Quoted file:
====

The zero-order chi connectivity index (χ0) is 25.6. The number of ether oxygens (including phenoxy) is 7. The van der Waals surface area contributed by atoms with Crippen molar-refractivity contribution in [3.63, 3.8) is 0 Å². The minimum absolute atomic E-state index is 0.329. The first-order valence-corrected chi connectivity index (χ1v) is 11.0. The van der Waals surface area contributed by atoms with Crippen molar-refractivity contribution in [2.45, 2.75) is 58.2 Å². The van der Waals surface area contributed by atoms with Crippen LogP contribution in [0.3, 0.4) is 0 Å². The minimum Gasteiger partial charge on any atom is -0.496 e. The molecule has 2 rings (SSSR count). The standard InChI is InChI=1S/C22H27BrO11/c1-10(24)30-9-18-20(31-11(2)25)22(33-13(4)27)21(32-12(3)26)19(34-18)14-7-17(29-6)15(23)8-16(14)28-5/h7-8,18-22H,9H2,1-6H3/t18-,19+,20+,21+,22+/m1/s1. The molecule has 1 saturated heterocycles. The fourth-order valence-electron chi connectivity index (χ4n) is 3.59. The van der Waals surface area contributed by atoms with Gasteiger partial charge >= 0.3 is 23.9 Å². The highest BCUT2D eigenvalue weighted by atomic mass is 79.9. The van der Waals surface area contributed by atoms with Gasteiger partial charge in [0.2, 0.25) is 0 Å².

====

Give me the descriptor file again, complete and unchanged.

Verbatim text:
The zero-order chi connectivity index (χ0) is 25.6. The number of ether oxygens (including phenoxy) is 7. The van der Waals surface area contributed by atoms with Crippen molar-refractivity contribution in [3.63, 3.8) is 0 Å². The minimum absolute atomic E-state index is 0.329. The first-order valence-corrected chi connectivity index (χ1v) is 11.0. The van der Waals surface area contributed by atoms with Crippen molar-refractivity contribution in [2.45, 2.75) is 58.2 Å². The van der Waals surface area contributed by atoms with Crippen LogP contribution in [0.3, 0.4) is 0 Å². The minimum Gasteiger partial charge on any atom is -0.496 e. The molecule has 2 rings (SSSR count). The standard InChI is InChI=1S/C22H27BrO11/c1-10(24)30-9-18-20(31-11(2)25)22(33-13(4)27)21(32-12(3)26)19(34-18)14-7-17(29-6)15(23)8-16(14)28-5/h7-8,18-22H,9H2,1-6H3/t18-,19+,20+,21+,22+/m1/s1. The molecule has 1 saturated heterocycles. The fourth-order valence-electron chi connectivity index (χ4n) is 3.59. The van der Waals surface area contributed by atoms with Gasteiger partial charge >= 0.3 is 23.9 Å². The highest BCUT2D eigenvalue weighted by atomic mass is 79.9. The van der Waals surface area contributed by atoms with Gasteiger partial charge in [0.2, 0.25) is 0 Å².